Airline passenger demand fell 65 per cent in 2020 compared to the previous year and the demand for commercial aerospace products have also fallen dramatically. As a result, hundreds of thousands of workers in the sectors have been laid off. Export credit agency support is critical for restoring employment levels.
The International Transport Workers’ Federation (ITF), IndustriALL Global Union and the Trade Union Advisory Committee (TUAC) are calling for OECD countries to protect jobs and revive the global economy by strengthening and coordinating:
- Export credit agencies (ECAs) support for financing matters related to the aerospace and commercial aviation sectors; and
- Strengthening ECA “Common approaches” relating to human rights, including labor standards and due diligence initiatives
- Inclusion of trade unions and other NGOs and transparency in basic decision-making
“In theory, aviation is expected to be back at previous levels in 2025. But if it is to survive we need to keep the industry going now. Export credits are a way forward to stimulate the aerospace industry as that would facilitate orders and then deliveries,” said Atle Høie, IndustriALL assistant general secretary. “In addition, OECD policies on export credits would ensure the promotion of decent jobs and working conditions.”
Rob Johnston, ITF Assistant General Secretary said that it is vitally important that ECAs consider labour standards and sustainability issues before granting access to finance as this is the only way to ensure a level playing field.
“Both ITF and IndustriALL understand the importance of export credit agencies as millions of jobs rely on them. But it is also critically important to ensure that we link corporate behaviours to improving global labour practices,” said Johnston.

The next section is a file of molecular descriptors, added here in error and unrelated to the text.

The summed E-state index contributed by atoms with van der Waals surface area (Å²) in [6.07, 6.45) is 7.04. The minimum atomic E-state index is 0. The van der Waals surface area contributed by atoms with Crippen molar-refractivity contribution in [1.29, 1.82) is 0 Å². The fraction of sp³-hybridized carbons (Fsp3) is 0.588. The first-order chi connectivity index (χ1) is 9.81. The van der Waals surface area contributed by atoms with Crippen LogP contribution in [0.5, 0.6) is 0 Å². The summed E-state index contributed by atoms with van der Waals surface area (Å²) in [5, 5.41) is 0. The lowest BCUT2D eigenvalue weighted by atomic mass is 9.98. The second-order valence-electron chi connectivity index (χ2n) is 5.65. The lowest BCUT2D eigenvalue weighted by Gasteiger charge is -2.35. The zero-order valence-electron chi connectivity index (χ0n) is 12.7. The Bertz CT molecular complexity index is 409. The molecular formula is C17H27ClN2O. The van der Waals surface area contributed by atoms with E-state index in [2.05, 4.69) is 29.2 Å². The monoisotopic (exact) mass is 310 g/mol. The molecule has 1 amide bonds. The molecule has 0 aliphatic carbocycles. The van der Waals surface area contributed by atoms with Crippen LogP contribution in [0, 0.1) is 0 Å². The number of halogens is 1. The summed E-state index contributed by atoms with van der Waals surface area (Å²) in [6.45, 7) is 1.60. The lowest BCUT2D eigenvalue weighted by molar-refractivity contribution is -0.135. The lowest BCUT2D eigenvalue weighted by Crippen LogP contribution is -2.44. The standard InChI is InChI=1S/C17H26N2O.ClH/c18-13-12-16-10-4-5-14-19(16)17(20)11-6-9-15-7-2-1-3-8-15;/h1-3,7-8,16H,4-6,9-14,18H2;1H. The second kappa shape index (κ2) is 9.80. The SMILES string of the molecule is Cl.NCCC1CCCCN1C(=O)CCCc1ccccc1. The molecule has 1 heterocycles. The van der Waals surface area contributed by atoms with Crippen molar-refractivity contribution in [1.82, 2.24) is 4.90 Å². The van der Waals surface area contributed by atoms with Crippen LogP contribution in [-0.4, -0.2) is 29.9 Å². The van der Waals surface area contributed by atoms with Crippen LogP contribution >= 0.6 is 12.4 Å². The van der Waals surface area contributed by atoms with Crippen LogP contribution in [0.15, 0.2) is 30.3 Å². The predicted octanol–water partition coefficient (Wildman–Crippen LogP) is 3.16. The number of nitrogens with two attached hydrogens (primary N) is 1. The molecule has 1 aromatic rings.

ECAs could also promote the renewal of airline fleets, which will be necessary for the industry, not least from a climate perspective to reduce CO2 emissions in future aviation.
The call for action follows months of cooperation between the global unions on export credits, culminating in a formal submission to the OECD Export Credit Agency in October 2020.
Heightened competition between countries has led to individual ECAs lowering their own policies that support jobs. Trade unions are particularly alarmed at competition from non-OECD members that are not party to the Common Approach framework. This underscores the need for OECD member states to work harder to coordinate policies to restore the global economy.
Human rights due diligence must also be strengthened and involve trade unions and other NGOs, especially during the ongoing pandemic. Workers can be the most effective means of identifying, monitoring, reporting and remedying negative environmental and human rights violations in businesses, industries and supply chains.
Image credit: Lukas Wunderlich